Speaking and Listening at Starbeck

Teachers will ensure the continual development of pupils’ confidence and competence in spoken language.  The quality and variety of language that pupils hear and speak are key factors in developing their vocabulary, grammar and understanding for reading and writing.  Pupils will develop a capacity to explain their understanding of books and poems, and to prepare their ideas prior to writing.  They will be assisted in making their thinking clear to themselves and to others and teachers will ensure they build secure foundations by using discussion to probe and remedy misconceptions.  Pupils will also be taught to understand and use the conventions for discussion and debate.

Spelling, Punctuation and Grammar (SPaG) at Starbeck

At Starbeck we follow the National Curriculum guidance on SPaG and incorporate the teaching and learning of these areas into our writing lessons and cross curricular learning.   It is taught as part of writing sessions (in a context for writing e.g. a story or an information text) or is taught discretely when children are learning a new skill or gaining new knowledge. Children are also involved in daily opportunities to revise, learn and practise their spelling knowledge in context through our use of the ‘Word Study’ approach to spelling. This way of teaching focuses on making links between what the children have learned about how to read words, with what they need to think about in order to spell them. The children also spend time generating and testing their own theories about how and why words are spelled; and work in an interactive environment which promotes vocabulary development and enrichment. This, in turn, has a positive effect on their reading comprehension and their writing skills. Lessons are based around talk and discussion activities which promote children’s observation and use of words. As well as being very actively involved in their learning, pupils are given tools and techniques to learn how to learn about spelling, rather than remembering lists. As they develop through school, pupils’ understanding of the way words work progresses from a sounds or phonics based approach, through an appreciation of patterns in language, to a deeper understanding of the ways in which the meanings of words and their component parts add structure to the words themselves.  In addition, there are always going to be some words that just need to be learned; but Word Study teaches children that over 80% of our words follow predictable patterns. Where words do need to be learned by rote (such as the National Curriculum year group word lists), a familiarity with word study techniques helps children to focus on the structure of irregular words. In addition, the ability to talk about and discuss the ways in which expected patterns helps children to learn and remember the more irregular words.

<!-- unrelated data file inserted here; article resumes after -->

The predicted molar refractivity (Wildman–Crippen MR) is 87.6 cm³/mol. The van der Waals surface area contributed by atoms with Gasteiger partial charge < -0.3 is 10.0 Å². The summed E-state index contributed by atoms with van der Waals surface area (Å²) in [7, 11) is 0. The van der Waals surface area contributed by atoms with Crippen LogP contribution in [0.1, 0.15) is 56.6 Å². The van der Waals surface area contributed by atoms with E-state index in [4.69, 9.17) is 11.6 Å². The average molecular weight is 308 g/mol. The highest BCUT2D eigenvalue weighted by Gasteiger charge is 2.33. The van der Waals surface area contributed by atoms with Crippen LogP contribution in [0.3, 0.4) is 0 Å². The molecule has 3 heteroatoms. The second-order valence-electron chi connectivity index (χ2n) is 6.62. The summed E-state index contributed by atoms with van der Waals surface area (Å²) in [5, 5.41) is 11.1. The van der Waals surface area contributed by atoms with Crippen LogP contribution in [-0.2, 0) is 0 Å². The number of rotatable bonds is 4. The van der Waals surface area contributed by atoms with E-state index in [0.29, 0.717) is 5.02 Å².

The children follow the Letters and Sounds scheme which aims to accelerate the progress of early reading. Every day from Nursery to Y2 the children receive a 20-minute rapid-paced phonics lesson which is delivered by a teacher or trained teaching assistant. These lessons follow the revise, teach, practice and apply structure using a range of multi-sensory resources. Children are assessed against their sound/symbol correspondence as well as their ability to segment and blend phonemes. In Year One the children undertake the National Phonics Screening Check. This is an important diagnostic check that enables teachers to identify which children can use and apply their phonic skills. The results are shared with parents in the end of year reports and they are used diagnostically to highlight phonic misconceptions and thus accelerate the progress of reading.

In Years 2 and 3 there is a transition from the use of the phonics approach Letters and Sounds to the word study approach of investigation spelling patterns. Children are encouraged to edit their writing for grammar, punctuation and spelling errors through feedback and marking from the teaching staff and enjoy challenging one another to be the best that they can be.

Writing at Starbeck

In EYFS, our youngest children use writing in both structured play situations and in more formal adult directed lessons to record their ideas. Throughout KS1 and KS2 children learn the craft of writing by engaging in shared and guided writing sessions.  All staff have been trained in the writing approaches advocated by Jane Considine’s ‘Write Stuff’.